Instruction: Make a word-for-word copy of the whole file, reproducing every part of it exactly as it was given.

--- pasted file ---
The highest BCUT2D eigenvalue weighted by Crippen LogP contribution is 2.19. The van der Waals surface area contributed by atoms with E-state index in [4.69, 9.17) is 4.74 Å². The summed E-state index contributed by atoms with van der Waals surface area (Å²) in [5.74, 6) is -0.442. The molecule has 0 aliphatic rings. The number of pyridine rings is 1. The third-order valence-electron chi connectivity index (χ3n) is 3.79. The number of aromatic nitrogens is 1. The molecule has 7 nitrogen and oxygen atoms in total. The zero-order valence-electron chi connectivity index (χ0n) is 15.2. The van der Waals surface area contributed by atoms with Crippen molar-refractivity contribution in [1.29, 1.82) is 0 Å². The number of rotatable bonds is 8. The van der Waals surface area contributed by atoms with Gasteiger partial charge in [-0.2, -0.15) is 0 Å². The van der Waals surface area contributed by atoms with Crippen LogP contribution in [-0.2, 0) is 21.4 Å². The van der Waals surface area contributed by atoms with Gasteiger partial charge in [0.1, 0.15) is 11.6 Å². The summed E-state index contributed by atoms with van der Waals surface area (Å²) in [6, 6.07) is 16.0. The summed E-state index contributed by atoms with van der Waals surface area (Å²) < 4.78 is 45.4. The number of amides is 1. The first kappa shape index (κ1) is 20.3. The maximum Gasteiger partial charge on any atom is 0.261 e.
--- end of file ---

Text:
The highest BCUT2D eigenvalue weighted by Crippen LogP contribution is 2.19. The van der Waals surface area contributed by atoms with E-state index in [4.69, 9.17) is 4.74 Å². The summed E-state index contributed by atoms with van der Waals surface area (Å²) in [5.74, 6) is -0.442. The molecule has 0 aliphatic rings. The number of pyridine rings is 1. The third-order valence-electron chi connectivity index (χ3n) is 3.79. The number of aromatic nitrogens is 1. The molecule has 7 nitrogen and oxygen atoms in total. The zero-order valence-electron chi connectivity index (χ0n) is 15.2. The van der Waals surface area contributed by atoms with Crippen molar-refractivity contribution in [1.29, 1.82) is 0 Å². The number of rotatable bonds is 8. The van der Waals surface area contributed by atoms with Gasteiger partial charge in [-0.2, -0.15) is 0 Å². The van der Waals surface area contributed by atoms with Crippen LogP contribution in [-0.2, 0) is 21.4 Å². The van der Waals surface area contributed by atoms with Gasteiger partial charge in [0.1, 0.15) is 11.6 Å². The summed E-state index contributed by atoms with van der Waals surface area (Å²) in [6, 6.07) is 16.0. The summed E-state index contributed by atoms with van der Waals surface area (Å²) < 4.78 is 45.4. The number of amides is 1. The first kappa shape index (κ1) is 20.3. The maximum Gasteiger partial charge on any atom is 0.261 e.